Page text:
Jim Kent: Boarding schools sought to stamp out Indian cultures
Posted: Monday, October 1, 2012
Note: The Rapid City Journal refuse to run the column linked below, according to author Jim Kent. The paper's editorial board said the column “would further divide Native Americans and whites without justification," Kent wrote in a post on Facebook.
"For most people, memories of their first days of school are often blurred images kept alive by stories passed on over the years at family gatherings.
But for tens-of-thousands of Native Americans, memories of their early school days are nightmares they’ve relived throughout their lives.
This is, of course, courtesy of Christian missionaries and the federal government who both felt “something” needed to be done about “the Indian problem”. Yes, it does smack reminiscent of Germany’s Little Corporal.
In the case of the Christians, the goal was to “save the pagan savages” and bring them into the fold of Jesus. A noble calling, I suppose, but I’ve always questioned the mindset of beating religion into someone. Automatically brings that “what would Jesus do” question right into the equation.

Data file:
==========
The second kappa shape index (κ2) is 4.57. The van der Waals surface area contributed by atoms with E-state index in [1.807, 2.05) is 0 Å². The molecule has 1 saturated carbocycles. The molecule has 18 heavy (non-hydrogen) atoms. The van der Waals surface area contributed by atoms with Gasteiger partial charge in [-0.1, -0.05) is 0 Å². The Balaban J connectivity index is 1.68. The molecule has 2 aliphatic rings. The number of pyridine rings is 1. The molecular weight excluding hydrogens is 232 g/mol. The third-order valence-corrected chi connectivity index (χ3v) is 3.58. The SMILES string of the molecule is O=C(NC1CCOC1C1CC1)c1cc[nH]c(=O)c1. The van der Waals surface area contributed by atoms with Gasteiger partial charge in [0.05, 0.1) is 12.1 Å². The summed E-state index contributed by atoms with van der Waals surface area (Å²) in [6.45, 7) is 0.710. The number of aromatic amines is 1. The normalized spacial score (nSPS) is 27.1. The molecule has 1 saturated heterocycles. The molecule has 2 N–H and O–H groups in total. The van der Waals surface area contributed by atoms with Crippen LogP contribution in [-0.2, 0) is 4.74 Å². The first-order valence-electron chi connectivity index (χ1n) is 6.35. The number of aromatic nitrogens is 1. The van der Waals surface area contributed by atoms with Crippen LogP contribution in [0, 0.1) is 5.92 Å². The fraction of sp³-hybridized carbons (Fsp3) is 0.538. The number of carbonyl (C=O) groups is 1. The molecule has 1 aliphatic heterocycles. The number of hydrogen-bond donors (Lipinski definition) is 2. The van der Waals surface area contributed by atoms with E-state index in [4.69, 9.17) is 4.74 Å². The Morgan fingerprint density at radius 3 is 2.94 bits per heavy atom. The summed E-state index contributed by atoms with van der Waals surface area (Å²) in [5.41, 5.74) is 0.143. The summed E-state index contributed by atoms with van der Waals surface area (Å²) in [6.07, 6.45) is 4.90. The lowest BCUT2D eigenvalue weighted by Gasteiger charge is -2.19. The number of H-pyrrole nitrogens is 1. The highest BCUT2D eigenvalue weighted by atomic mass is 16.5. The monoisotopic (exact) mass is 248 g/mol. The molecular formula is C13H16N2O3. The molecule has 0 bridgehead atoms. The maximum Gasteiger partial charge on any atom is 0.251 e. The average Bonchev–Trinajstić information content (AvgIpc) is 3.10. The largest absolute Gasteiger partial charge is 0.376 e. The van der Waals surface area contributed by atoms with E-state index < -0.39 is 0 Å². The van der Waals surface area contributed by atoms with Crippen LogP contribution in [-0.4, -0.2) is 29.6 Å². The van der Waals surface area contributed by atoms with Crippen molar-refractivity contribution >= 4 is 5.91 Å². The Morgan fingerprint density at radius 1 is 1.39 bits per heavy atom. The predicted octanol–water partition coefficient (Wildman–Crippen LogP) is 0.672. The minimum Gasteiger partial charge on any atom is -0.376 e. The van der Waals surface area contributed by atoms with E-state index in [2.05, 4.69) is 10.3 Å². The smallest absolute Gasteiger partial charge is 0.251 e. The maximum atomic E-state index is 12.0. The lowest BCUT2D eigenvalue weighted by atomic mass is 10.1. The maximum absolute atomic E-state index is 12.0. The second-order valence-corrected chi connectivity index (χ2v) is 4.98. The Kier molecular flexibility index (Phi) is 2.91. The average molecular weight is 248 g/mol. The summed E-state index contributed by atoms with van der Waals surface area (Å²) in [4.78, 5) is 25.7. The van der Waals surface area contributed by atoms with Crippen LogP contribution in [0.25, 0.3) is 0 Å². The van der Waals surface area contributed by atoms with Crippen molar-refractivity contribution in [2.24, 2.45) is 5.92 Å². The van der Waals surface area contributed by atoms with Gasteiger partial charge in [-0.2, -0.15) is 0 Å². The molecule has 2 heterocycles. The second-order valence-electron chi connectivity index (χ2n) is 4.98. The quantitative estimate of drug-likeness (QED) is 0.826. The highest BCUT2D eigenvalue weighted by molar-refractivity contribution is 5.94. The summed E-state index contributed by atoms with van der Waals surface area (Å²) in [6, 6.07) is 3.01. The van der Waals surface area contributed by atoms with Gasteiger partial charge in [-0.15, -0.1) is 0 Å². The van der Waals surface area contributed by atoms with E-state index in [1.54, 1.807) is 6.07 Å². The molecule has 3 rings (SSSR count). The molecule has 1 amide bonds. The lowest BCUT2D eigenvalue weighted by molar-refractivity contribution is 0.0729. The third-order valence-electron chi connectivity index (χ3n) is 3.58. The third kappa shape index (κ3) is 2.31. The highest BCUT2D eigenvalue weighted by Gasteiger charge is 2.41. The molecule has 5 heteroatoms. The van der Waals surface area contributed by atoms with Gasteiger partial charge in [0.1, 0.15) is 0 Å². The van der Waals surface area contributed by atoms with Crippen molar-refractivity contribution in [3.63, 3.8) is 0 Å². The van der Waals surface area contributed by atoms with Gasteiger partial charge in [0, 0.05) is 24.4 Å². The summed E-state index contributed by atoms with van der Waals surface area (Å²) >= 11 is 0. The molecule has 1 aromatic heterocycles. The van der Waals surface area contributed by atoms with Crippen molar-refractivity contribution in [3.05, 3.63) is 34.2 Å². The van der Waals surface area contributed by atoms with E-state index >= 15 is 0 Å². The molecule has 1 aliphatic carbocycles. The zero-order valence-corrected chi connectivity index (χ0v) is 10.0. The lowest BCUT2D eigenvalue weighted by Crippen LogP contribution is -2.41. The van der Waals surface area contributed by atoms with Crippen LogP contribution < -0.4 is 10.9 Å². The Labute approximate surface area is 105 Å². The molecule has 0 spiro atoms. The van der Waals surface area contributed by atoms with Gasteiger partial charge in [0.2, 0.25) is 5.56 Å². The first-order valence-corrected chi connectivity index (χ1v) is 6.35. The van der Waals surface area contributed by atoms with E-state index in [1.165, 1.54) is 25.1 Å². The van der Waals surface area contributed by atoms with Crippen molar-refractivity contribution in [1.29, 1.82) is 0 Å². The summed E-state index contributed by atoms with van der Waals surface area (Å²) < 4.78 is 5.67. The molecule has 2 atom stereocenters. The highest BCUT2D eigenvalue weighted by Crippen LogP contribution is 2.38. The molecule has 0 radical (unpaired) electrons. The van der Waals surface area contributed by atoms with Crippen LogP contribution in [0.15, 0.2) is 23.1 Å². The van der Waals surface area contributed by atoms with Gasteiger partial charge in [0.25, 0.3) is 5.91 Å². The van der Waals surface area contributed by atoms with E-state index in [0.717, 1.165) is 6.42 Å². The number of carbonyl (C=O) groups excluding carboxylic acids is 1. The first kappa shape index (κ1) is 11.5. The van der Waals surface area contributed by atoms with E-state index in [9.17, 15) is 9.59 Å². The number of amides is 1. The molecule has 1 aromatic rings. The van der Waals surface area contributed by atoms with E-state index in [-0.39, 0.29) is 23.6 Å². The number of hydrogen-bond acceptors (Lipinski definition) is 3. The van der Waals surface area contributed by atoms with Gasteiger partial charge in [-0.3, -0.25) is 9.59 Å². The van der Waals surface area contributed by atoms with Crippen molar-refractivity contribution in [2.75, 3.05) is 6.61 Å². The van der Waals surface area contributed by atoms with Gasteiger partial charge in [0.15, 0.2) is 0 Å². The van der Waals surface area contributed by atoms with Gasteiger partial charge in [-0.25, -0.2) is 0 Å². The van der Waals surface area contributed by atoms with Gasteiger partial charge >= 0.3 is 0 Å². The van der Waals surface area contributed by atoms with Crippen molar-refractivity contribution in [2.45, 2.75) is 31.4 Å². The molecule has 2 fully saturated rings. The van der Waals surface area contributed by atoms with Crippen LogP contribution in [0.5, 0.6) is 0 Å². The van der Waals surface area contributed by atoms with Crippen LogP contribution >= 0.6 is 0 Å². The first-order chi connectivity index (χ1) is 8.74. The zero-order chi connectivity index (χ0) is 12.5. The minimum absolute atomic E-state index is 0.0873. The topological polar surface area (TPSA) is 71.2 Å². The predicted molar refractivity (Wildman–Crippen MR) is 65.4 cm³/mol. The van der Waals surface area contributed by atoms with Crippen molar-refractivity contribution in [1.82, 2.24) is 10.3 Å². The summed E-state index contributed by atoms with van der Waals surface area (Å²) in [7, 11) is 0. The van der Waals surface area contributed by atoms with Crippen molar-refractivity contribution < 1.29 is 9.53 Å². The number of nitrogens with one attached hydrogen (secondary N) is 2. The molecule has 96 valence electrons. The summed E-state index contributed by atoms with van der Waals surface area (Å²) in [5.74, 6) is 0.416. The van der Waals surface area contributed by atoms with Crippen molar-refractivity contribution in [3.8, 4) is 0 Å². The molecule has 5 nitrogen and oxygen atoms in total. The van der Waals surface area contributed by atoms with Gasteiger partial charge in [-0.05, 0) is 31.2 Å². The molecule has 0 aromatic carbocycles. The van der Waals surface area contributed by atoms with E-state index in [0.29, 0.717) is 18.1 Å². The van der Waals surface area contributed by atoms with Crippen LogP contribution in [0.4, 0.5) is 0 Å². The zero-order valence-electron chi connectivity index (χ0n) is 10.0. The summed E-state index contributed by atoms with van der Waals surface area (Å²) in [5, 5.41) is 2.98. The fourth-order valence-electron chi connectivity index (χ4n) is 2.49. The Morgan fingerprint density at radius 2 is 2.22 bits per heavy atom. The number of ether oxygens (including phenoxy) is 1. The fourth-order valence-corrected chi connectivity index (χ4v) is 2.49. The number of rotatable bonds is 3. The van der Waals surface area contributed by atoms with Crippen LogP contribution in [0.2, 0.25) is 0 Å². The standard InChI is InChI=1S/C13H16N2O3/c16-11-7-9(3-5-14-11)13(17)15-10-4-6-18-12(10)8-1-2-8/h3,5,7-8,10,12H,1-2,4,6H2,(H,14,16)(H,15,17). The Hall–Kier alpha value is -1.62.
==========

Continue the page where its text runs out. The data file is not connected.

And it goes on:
From the federal government side, the goal was to completely eradicate all traces of Native American cultures - something already attempted for centuries, and quite successfully from a genocidal point of view.
The problem was there were still too many of those “redskins” around – and they had all these kids to keep the cultures going."
Get the Story:
Jim Kent: Boarding schools left mark for life
(Last Real Indians 10/1)
Join the Conversation